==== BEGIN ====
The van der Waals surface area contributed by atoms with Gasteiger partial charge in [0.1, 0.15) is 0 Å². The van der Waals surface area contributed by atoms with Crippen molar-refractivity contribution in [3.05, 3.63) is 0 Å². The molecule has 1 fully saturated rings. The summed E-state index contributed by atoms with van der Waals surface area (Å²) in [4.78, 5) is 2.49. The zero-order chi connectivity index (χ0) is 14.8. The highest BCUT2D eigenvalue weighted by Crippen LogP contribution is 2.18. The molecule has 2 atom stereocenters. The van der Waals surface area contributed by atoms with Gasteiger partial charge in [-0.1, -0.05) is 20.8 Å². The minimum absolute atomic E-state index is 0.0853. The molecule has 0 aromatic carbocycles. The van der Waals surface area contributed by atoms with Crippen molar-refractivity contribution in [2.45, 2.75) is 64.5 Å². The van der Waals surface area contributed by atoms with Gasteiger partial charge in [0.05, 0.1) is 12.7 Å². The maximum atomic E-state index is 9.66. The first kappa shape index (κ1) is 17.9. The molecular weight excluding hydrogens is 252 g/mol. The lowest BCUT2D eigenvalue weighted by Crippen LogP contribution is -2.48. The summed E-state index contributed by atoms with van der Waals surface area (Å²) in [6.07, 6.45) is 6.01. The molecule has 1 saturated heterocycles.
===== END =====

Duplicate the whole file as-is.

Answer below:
The van der Waals surface area contributed by atoms with Gasteiger partial charge in [0.1, 0.15) is 0 Å². The van der Waals surface area contributed by atoms with Crippen molar-refractivity contribution in [3.05, 3.63) is 0 Å². The molecule has 1 fully saturated rings. The summed E-state index contributed by atoms with van der Waals surface area (Å²) in [4.78, 5) is 2.49. The zero-order chi connectivity index (χ0) is 14.8. The highest BCUT2D eigenvalue weighted by Crippen LogP contribution is 2.18. The molecule has 2 atom stereocenters. The van der Waals surface area contributed by atoms with Gasteiger partial charge in [-0.1, -0.05) is 20.8 Å². The minimum absolute atomic E-state index is 0.0853. The molecule has 0 aromatic carbocycles. The van der Waals surface area contributed by atoms with Crippen molar-refractivity contribution in [2.45, 2.75) is 64.5 Å². The van der Waals surface area contributed by atoms with Gasteiger partial charge in [0.05, 0.1) is 12.7 Å². The maximum atomic E-state index is 9.66. The first kappa shape index (κ1) is 17.9. The molecular weight excluding hydrogens is 252 g/mol. The lowest BCUT2D eigenvalue weighted by Crippen LogP contribution is -2.48. The summed E-state index contributed by atoms with van der Waals surface area (Å²) in [6.07, 6.45) is 6.01. The molecule has 1 saturated heterocycles.